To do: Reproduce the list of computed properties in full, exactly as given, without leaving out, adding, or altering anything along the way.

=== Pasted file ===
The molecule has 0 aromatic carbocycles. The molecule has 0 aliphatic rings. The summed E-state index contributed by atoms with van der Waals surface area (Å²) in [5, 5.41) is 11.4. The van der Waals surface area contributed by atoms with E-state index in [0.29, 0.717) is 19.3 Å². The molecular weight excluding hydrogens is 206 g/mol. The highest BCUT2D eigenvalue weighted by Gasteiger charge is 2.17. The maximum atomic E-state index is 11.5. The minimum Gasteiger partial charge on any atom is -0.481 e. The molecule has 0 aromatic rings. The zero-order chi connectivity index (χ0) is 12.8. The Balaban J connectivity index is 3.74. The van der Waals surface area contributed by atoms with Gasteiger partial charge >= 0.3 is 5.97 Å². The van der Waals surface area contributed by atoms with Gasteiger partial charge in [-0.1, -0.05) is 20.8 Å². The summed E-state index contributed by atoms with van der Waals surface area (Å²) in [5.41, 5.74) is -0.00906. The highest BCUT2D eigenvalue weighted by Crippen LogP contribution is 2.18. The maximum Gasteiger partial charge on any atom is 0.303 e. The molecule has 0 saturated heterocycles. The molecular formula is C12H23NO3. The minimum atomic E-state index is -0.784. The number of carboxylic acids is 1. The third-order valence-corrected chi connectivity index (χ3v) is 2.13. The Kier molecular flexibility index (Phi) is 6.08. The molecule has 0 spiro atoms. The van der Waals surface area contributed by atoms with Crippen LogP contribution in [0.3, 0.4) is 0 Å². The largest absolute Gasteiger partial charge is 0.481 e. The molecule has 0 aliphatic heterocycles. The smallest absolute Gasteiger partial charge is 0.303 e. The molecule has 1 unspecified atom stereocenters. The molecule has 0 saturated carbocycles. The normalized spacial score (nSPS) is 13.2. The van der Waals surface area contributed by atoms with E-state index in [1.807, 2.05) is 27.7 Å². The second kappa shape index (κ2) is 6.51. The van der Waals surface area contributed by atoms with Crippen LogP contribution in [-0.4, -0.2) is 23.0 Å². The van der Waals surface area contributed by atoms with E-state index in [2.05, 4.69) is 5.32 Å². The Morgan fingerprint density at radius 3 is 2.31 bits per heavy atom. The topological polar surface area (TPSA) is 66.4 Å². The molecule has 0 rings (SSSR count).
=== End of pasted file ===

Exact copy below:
The molecule has 0 aromatic carbocycles. The molecule has 0 aliphatic rings. The summed E-state index contributed by atoms with van der Waals surface area (Å²) in [5, 5.41) is 11.4. The van der Waals surface area contributed by atoms with E-state index in [0.29, 0.717) is 19.3 Å². The molecular weight excluding hydrogens is 206 g/mol. The highest BCUT2D eigenvalue weighted by Gasteiger charge is 2.17. The maximum atomic E-state index is 11.5. The minimum Gasteiger partial charge on any atom is -0.481 e. The molecule has 0 aromatic rings. The zero-order chi connectivity index (χ0) is 12.8. The Balaban J connectivity index is 3.74. The van der Waals surface area contributed by atoms with Gasteiger partial charge >= 0.3 is 5.97 Å². The van der Waals surface area contributed by atoms with Gasteiger partial charge in [-0.1, -0.05) is 20.8 Å². The summed E-state index contributed by atoms with van der Waals surface area (Å²) in [5.41, 5.74) is -0.00906. The highest BCUT2D eigenvalue weighted by Crippen LogP contribution is 2.18. The maximum Gasteiger partial charge on any atom is 0.303 e. The molecule has 0 saturated heterocycles. The molecular formula is C12H23NO3. The minimum atomic E-state index is -0.784. The number of carboxylic acids is 1. The third-order valence-corrected chi connectivity index (χ3v) is 2.13. The Kier molecular flexibility index (Phi) is 6.08. The molecule has 0 spiro atoms. The van der Waals surface area contributed by atoms with Crippen LogP contribution in [0.3, 0.4) is 0 Å². The largest absolute Gasteiger partial charge is 0.481 e. The molecule has 0 aliphatic heterocycles. The smallest absolute Gasteiger partial charge is 0.303 e. The molecule has 1 unspecified atom stereocenters. The molecule has 0 saturated carbocycles. The normalized spacial score (nSPS) is 13.2. The van der Waals surface area contributed by atoms with E-state index in [1.807, 2.05) is 27.7 Å². The second kappa shape index (κ2) is 6.51. The van der Waals surface area contributed by atoms with Crippen LogP contribution in [-0.4, -0.2) is 23.0 Å². The van der Waals surface area contributed by atoms with E-state index in [2.05, 4.69) is 5.32 Å². The Morgan fingerprint density at radius 3 is 2.31 bits per heavy atom. The topological polar surface area (TPSA) is 66.4 Å². The molecule has 0 rings (SSSR count).